More adults returning to school to earn degrees
More than 1,150 Murray State University students are graduating this weekend. That includes returning adult students, who prove it’s never too late to earn your degree.
About half a million people in Kentucky have some college credits, but not a degree. That’s about one in 10 people. Now more than ever, those students are coming back to the classroom.
It’s a moment that’s been almost 30 years in the making.
"Oh my goodness. I cannot explain how happy I am," said soon-to-be Murray State-Paducah graduate Tammy Jones.
Jones will get her degree on Saturday after years of obstacles, including breast cancer, her brother’s death and the travel that comes with being a military wife.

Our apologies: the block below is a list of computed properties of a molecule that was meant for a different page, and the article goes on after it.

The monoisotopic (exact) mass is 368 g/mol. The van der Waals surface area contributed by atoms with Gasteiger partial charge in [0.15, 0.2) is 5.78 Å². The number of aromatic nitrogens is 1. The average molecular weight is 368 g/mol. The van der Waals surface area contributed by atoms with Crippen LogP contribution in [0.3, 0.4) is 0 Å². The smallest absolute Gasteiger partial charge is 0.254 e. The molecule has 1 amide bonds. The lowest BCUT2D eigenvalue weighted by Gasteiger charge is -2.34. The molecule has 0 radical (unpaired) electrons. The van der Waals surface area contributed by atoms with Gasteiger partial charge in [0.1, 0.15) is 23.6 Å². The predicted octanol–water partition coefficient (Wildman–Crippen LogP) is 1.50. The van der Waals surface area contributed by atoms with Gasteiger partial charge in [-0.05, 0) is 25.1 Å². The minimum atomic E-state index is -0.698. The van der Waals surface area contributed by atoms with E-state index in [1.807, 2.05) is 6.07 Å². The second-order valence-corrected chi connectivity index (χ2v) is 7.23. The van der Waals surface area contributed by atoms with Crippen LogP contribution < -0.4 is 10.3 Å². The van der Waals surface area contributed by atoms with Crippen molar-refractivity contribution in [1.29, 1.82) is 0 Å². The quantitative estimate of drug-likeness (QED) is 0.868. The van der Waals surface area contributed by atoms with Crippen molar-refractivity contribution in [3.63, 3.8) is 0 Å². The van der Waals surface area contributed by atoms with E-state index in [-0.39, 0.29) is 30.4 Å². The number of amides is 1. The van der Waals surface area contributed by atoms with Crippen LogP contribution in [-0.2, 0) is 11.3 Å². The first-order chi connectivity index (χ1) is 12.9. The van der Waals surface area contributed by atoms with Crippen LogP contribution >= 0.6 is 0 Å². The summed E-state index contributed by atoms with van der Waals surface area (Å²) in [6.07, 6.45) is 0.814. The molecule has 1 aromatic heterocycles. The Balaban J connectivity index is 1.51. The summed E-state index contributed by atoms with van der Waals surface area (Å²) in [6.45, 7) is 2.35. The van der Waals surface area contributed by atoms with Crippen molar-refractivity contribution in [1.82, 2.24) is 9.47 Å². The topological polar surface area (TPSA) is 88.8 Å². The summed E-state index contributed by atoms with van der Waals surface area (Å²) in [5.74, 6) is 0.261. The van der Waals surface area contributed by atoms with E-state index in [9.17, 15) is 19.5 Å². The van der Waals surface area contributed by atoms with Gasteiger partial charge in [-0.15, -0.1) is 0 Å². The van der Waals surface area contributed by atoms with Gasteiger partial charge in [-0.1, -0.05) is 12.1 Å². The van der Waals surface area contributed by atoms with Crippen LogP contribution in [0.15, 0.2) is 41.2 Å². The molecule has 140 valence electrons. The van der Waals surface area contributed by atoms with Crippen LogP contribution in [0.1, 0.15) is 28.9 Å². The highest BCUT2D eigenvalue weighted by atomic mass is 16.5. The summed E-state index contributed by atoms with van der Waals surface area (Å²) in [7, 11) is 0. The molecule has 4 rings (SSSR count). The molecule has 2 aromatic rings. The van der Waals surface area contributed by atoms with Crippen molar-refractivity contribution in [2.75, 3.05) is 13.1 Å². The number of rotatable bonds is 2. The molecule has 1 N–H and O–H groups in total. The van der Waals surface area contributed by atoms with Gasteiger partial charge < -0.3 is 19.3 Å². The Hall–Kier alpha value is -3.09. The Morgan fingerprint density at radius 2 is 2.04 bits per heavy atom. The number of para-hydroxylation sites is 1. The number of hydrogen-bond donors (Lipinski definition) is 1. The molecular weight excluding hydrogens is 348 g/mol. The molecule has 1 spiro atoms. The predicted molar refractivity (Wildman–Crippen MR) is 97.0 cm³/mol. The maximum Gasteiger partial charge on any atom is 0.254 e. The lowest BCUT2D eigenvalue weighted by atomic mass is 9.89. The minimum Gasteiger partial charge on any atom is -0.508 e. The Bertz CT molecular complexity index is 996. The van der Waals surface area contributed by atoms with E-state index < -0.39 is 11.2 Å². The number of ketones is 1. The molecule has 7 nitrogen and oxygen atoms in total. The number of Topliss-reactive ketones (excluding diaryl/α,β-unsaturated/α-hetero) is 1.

"It was a matter of time, but it’s here," Jones said.
The interim director at the Murray State-Paducah campus, Dan Lavit, says Jones is not alone. More people are going back to school.
"Returning adult students realize that they’re not only gaining better knowledge in school to help them in workplace, but the credential," Lavit said.
Lavit says most of these "non-traditional" students already have jobs. In today’s economy, a degree gives them a leg up to move up at their current workplace.
"A credential, plus experience gives non-traditional students different search opportunities," Lavit said.
Jones is getting her degree in integrated studies, a degree meant for returning adult students. She wants to use it to move up from teacher’s assistant to teacher.
"I’m just ready to do the actual walk across the stage," Jones said.
Last year, about 50 non-traditional students graduated with a degree in integrated studies.This year there are about 60.
Murray State’s commencement ceremony is at 10 a.m. on Saturday in the CFSB center on the Murray campus.